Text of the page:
other hand, the weakening of China’s economic situation and its changing nature also weigh on global growth. So far, with its very high growth rates, it has contributed to significantly increasing trade and global growth. However, its current slowdown (less than 7% of TCAM in 2018) reflects the rise in tensions in the Middle East and its impact on oil prices (such as the recent supply shock resulting from the attack on Saudi oil sites), or the change of power in the labour market that could be resulting from this recovery in inflation, said Patrick Artus. The transition from an export investment model to a more sustainable model based on domestic demand and the inefficiency of investments in China financed by significant domestic savings. On the
How can we talk about risksfor the world economy without mentioning trade war
After all, there is a monetary risk. If the dollar loses its as an international reserve currency for political or economic reasons, it could also affect global growth. In fact, 62% of the world’s financial reserves are invested in dollars, making it the United States allows for a chronic external deficit and high external debt: ongoing between China and the United States, when Donald Trump just threatened China with a harder trade war? The US’s refusal to accept any form of transfer of power as an economic superpower means measures that impede international trade and threaten the functioning of global value chains. This climate of international tension also raises fears of lack of response or international cooperation on this subject, spontaneously developed in 2008 in the event of a global crisis. The loss or weakening of this status would force them to eliminate this deficit by reducing consumption, leading to a very negative international demand shock.
As we know, trust plays a key role in the economy . However, over the summer, U.S. markets fluctuated sharply, reflecting the current uncertainty and climate of mistrust for the future prosperity of the global economy.
In such a case, will we have the necessary weapons to respond on time and adequately?
The main concern lies in the great uncertainty: could economic organisations, especially central banks, respond to a possible major crisis?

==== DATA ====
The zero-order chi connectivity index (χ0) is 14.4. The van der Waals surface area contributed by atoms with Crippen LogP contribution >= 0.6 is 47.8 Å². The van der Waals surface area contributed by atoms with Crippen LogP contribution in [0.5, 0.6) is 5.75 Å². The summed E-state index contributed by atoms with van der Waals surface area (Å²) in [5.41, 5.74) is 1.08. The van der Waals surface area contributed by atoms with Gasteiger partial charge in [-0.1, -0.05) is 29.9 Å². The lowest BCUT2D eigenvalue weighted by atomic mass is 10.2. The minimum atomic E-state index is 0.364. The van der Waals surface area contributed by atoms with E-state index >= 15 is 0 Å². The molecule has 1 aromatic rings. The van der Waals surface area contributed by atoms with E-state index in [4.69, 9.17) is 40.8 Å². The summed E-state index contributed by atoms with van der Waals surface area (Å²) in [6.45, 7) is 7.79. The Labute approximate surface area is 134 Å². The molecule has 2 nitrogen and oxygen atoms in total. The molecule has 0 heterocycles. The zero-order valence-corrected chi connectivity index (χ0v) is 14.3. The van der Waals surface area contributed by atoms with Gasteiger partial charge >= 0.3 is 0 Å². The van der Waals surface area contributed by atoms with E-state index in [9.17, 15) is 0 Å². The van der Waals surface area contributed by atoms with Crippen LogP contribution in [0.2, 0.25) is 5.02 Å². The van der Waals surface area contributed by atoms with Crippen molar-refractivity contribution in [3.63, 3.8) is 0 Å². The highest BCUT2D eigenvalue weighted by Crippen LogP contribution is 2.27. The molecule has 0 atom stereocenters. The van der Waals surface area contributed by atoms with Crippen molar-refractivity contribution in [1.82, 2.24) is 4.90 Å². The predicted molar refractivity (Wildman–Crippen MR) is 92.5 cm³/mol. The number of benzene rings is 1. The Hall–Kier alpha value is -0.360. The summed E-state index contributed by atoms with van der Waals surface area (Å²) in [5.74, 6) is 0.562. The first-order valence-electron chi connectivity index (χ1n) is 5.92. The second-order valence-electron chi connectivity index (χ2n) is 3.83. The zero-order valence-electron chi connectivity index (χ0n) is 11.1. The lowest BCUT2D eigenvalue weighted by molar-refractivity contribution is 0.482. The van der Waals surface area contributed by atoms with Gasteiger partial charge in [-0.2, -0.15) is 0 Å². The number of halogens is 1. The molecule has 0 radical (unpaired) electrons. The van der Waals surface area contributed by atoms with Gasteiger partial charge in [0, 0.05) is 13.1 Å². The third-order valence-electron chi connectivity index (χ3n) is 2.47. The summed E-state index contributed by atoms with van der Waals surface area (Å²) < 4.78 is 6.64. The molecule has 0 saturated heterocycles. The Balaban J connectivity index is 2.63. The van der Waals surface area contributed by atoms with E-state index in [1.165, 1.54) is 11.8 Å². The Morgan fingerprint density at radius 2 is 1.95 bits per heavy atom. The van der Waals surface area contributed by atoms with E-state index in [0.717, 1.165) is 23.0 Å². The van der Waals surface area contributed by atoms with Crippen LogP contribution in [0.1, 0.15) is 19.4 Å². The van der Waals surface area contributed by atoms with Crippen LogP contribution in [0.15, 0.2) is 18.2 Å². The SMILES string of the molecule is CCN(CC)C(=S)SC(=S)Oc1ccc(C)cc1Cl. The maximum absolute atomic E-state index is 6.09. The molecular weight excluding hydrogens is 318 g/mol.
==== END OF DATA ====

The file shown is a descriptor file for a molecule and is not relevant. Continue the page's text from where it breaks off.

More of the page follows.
Central banks and other financial institutions have used all sorts of means to cope with the 2008 crisis and prevent their spread. This led to a sharp drop in interest rates, which have reaches an extremely low level until the liquidity trap is approached, as well as an explosion in the balance sheet of central banks that limit their responsiveness.
The recent fall in the key rate of the EDF (this summer) and the ECB (early September) as part of the economic support measures raises concerns about the impossibility of a return to standardized monetary policy and hence even less reactivity on the part of central banks. In other words, in the event of a crisis, lowering policy rates may not be enough to have a real impact on the economy
. on the other hand, the image of the financial sector has changed over the past decade, making it difficult for a government to implement bank bailouts according to the subprime rise to justify.
After all, budgets remain the most important tool to absorb fluctuations. If a recession were to occur, they would be at the forefront of financing measures to support the economy. However, the explosion of government deficits and debt over the past decade has significantly reduced the flexibility of governments.
In short, only the future will tell us whether these concerns will arise. This will depend above all on the evolution of monetary policy over the coming months and on the confidence of economic operators in the actions of central banks and governments. Although the next crisis certainly stems from pessimistic and self-realistic reactions from economic operators, it is uncertain whether the global economy and economic institutions have the necessary weapons to react quickly, as they did in 2008. Rates of lower interest could prolong the expansion, but to what extent?